Cost of sales (COS): Direct costs associated with the production of goods sold
On-time delivery: Percentage of orders delivered on time as per the agreed-upon schedule
Capacity utilization: How efficiently production resources are being used to meet demand
2. Use up-to-date data
Timely data provides a real-time snapshot of market trends, customer demands, and supply chain performance. Armed with that kind of data, you can respond swiftly to changes, minimize risks, and jump on opportunities. To make this a reality, you're going to need:
Robust data management processes: A centralized data repository, data governance framework, data validation, and automated data integration ensure data is collected, processed, and stored efficiently and accurately so the most current information is available for S&OP.
An advanced analytics tool: Consider tools that have data-driven forecasting, scenario modeling, real-time reporting, and predictive analytics to enable in-depth data analysis.
Regular data updates: Set up automated processes to regularly refresh data, implement data monitoring mechanisms, or incorporate data update protocols within the data governance framework.
Relevant data, tools, and processes should be shared across departments so everyone in the S&OP process is working with the same information and protocols. This reduces data discrepancies and encourages these data processes to be solidified into your S&OP workflow.
3. Determine an internal owner
Apologies if the words "Who wants to own this?" send a shiver down your spine, but this project really needs a designated person in charge. Of course, the whole effort is about collaboration, but a single point of contact helps drive the process, facilitate communication across departments, and champion necessary changes.
The owner also acts as a project advocate by gaining buy-in from key stakeholders in meetings and regular updates. Here are a few tips to make this as painless as possible:
Choose the right candidate: Select someone who has strong leadership skills, understands the intricacies of S&OP, and has credibility across departments. Also review candidates' workloads and choose someone who has enough bandwidth or reprioritize their workload so the S&OP project doesn't end up on the backburner.
Define responsibilities: Meet with key stakeholders and clearly outline the internal owner's role, so they have the necessary authority to drive change and make decisions when required. Outline how other roles will support the owner, so they don't end up doing everything themselves.
Ensure support: Gain support from senior management to empower the internal owner with the necessary resources and authority. This may just look like execs letting go of responsibilities like daily approvals, running meetings, or delegating tasks.
4. Run through "what-if" scenarios
Simulating different scenarios can help you assess the impact of these changes on your operations and develop agile strategies to address challenges proactively. Here are a few example scenarios to chew on:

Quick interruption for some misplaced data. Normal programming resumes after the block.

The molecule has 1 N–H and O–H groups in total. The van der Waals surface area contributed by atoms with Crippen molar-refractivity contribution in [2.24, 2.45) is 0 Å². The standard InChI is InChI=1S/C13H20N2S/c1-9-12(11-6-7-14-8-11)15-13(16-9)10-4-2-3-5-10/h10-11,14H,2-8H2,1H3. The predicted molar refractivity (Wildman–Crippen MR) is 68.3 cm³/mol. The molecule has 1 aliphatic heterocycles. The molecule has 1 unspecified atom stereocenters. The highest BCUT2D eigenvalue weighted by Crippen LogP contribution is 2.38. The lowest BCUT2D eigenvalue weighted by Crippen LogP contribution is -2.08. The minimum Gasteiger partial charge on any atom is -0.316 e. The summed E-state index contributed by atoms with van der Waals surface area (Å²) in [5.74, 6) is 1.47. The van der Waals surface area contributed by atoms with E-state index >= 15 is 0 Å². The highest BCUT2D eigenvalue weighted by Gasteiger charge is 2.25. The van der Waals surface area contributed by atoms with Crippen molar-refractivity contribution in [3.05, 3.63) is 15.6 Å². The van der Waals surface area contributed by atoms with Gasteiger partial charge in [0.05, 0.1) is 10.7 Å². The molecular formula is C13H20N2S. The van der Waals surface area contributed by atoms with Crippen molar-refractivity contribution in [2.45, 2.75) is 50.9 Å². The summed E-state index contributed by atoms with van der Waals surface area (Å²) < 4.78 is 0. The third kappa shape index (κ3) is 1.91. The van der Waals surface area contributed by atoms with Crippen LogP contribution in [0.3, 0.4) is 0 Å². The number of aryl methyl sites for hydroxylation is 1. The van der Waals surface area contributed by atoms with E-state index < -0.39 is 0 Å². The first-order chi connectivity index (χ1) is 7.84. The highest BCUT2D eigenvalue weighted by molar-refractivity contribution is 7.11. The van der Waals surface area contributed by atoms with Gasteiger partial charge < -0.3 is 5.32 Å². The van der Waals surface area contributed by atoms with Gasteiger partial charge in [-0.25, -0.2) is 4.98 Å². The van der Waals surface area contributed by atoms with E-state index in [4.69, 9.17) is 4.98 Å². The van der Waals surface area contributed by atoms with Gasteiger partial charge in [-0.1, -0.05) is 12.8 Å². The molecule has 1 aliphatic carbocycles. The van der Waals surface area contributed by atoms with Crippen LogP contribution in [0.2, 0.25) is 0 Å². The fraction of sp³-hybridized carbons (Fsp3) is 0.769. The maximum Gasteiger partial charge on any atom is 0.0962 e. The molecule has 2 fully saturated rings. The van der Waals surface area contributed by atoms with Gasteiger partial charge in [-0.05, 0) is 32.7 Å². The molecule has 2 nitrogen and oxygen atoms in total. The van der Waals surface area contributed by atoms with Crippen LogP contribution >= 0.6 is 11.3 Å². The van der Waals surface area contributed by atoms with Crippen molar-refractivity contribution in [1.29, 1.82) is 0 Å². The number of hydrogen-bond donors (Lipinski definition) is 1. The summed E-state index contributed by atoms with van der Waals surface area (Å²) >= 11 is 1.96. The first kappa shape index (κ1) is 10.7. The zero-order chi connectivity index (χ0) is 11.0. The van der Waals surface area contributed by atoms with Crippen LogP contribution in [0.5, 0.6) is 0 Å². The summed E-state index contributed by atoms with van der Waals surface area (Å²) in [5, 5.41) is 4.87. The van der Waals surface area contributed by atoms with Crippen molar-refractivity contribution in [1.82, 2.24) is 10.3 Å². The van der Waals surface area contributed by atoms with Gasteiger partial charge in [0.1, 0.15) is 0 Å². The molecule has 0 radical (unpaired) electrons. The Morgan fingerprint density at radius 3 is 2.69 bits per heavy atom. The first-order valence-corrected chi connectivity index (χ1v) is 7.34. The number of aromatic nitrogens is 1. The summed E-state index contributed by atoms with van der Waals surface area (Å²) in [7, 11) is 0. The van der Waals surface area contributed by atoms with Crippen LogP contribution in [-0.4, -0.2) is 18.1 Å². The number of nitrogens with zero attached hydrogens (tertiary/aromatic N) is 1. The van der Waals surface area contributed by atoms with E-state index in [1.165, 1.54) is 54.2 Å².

Supply chain disruptions: Analyze potential situations like delays in raw material deliveries, production interruptions, or supplier capacity constraints. What's the impact on production lead times and inventory levels?
Demand fluctuation scenarios: What about if customer demand varied significantly? Think about spikes in demand due to unexpected events like product recalls, viral social media campaigns, or economic downturns.
Regulatory changes: Evaluate scenarios where changes in regulations or trade policies affect import or export restrictions, tariffs, or compliance requirements.
Environmental factors: Run through possibilities like natural disasters or climate-related events that could disrupt supply chains, operations, or consumer behavior.
5. Find a workflow that fosters collaboration
Collaboration within S&OP ensures that various departments collaborate seamlessly to share insights and expertise. Find a workflow that helps, not hinders, this collaborative experience. Consider the following tips:
Establish clear objectives: Gather feedback from key stakeholders to identify and define shared objectives. Once you have a unified goal, share it with the larger team in a centralized location so every contributor can see how they add to the big picture.
Involve key stakeholders early: Getting main players involved from the get-go helps them know their opinions matter, which makes them want to buy in and commit to the process.
Implement collaborative tools: Leverage those Slack channels or S&OP software that facilitate communication, document sharing, real-time updates, and the occasional GIF or two.
Recognize and celebrate success: It's easier to rally around a cause when you can see (and are acknowledged for) the results of your hard work. Make a point to celebrate the achievements of cross-functional teams to boost morale and reinforce teamwork.
How to choose S&OP software
In theory, you could manage S&OP with a patchwork of other apps and platforms to handle different parts of the process. In reality: that way lies frustration and disaster. This is one area where, unless you're running a small operation, a purpose-built S&OP platform really is necessary.
There are lots of S&OP platforms out there, like SAP, Oracle, Vanguard, Logility, and Atlas. Each platform offers different features, but all S&OP software will include some basic capabilities:
Reports and analysis
Collaborative planning tools
You might be able to handle collaboration via your project management tool or track sales and inventory with a spreadsheet (up to a point), but an S&OP platform works cross-functionally so that all of these processes are managed in one place. When you update a figure—say, a warehouse floods and 10% of your inventory is lost—your entire S&OP process, from data reports and to scenario forecasts, will update automatically.
When choosing an S&OP platform, pay attention to app integrations and compatibility. You'll want your software to be able to do things like pull sales and inventory data from your CRM, send pricing updates to your accounting system, and notify your team with updates. The more of your S&OP process you can automate, the more time you'll have to connect with your team, make complex operations decisions, and stay ahead of any supply and demand curveballs headed your way.
This article was originally published in July 2022 by Amanda Pell. The most recent update was in August 2023.